There are moments I experience in running when there’s an urge to slow down. My mind is tired of doing the work, tired of propping myself up, tired of being strong to be “healthy” or “a better version of myself”.
The truth is, I’m not actually tired but I’ve hit resistance.
I know “tired”. Tired is at the end of a 12 or 16 or 20 mile run when my feet and calves are so worn out that they feel as if they’re going to fall right off me. Tired is the last four miles of a marathon that may as well be four hundred miles. This moment that I’ve hit isn’t “tired”. Its resistance.
In that moment I want to slow down, I have a choice. When the ball of my foot hits the pavement, I can choose to ease off and slow down or I can choose to push forward and preserve the momentum I’ve built.
In that moment I don’t think about the distance that I have in front of me or the miles I’ve already run. I think about this one choice that I can make in this single moment. Slowing down is easy, but pushing forward takes only a small amount of effort. With that, the harder choice doesn’t seem so hard at all.
A couple weeks ago, I did not want to sit down for my day’s writing session. I was stuck on something with my character and could not figure out what her next move was.
That was the moment when excuses could have prevailed. “I need more time to think about this” is an excuse I’ve used in the past to get me out of it.
Instead, I made a choice. My choice was to “tinker with it and see what happens.” If I didn’t figure something out, then at least I wrote for the day.
Turns out, I had a major breakthrough, which wouldn’t have happened had I eased up and given in to the resistance. Feeling “stuck” actually meant that I was bumping up against a major breakthrough. Pushing forward was absolutely the right choice to make.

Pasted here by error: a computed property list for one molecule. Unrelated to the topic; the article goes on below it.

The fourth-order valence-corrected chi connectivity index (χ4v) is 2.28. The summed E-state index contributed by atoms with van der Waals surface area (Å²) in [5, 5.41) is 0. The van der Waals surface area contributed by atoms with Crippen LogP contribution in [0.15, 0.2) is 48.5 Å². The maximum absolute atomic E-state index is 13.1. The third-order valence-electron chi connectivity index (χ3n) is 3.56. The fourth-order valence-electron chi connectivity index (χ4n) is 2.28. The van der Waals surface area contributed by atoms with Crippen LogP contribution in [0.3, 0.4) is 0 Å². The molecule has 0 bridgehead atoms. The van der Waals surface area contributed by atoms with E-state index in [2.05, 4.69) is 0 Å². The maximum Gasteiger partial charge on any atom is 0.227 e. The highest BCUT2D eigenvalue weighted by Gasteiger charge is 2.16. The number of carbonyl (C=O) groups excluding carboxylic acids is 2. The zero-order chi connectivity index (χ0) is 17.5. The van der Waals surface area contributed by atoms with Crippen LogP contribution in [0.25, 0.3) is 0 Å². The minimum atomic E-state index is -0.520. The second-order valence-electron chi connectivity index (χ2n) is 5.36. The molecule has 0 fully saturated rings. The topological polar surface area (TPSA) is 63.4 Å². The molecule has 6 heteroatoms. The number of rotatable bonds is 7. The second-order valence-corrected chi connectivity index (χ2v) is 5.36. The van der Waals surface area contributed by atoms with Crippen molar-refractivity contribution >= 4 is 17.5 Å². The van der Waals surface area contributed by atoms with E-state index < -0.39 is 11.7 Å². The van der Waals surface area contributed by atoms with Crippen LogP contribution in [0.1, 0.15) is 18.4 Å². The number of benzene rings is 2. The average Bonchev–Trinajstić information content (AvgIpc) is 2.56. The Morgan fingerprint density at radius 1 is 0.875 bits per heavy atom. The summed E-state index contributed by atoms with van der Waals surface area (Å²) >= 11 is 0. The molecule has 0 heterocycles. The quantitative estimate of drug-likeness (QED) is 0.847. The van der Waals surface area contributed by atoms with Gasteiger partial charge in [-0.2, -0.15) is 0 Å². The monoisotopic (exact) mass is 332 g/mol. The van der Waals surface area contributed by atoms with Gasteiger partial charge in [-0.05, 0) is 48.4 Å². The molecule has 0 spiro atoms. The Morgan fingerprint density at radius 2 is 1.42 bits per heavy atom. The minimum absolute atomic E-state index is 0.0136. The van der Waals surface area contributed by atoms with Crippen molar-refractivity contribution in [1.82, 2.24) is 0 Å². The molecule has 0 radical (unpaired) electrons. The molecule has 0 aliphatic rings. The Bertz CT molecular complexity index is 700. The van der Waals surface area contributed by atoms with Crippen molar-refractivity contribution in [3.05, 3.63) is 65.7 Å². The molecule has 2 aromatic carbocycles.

My strength and conditioning coach, Leah Taylor, once shared this story about two explorers who trekked across Antarctica. They traveled on skis for a distance of God awful hundred miles, or something close to it in harsh conditions and surrounded by nothing but snow and ice and more snow and more ice. And one of the explorers endured with a simple practice.
He put one ski in front of the other. And then he put one ski in front of the other. And then another. For God awful hundred miles. He didn’t focus on anything other than putting one ski in front of the other. Over and over for days on end.
Coach Leah told this story to illustrate how people who succeed at reaching big goals break everything down into small steps. But that explorer also made the choice every moment to push forward rather than to lay down in the snow and ice and die.
It may not seem like our stakes are so high as that. Laying down in the snow and dying is a much different outcome than slowing down on a run or not sitting down to write.
But in each there is a death. In one there is the physical death of the explorer and what he set out to accomplish. In the other, there is the death of potential of what you could be if you kept on running or if you sat down to write.
Each of those choices to push forward adds up. They add up to crossing Antarctica. They add up to miles run and pages written. They are the choices that add up to resilience and grit and creative breakthroughs.
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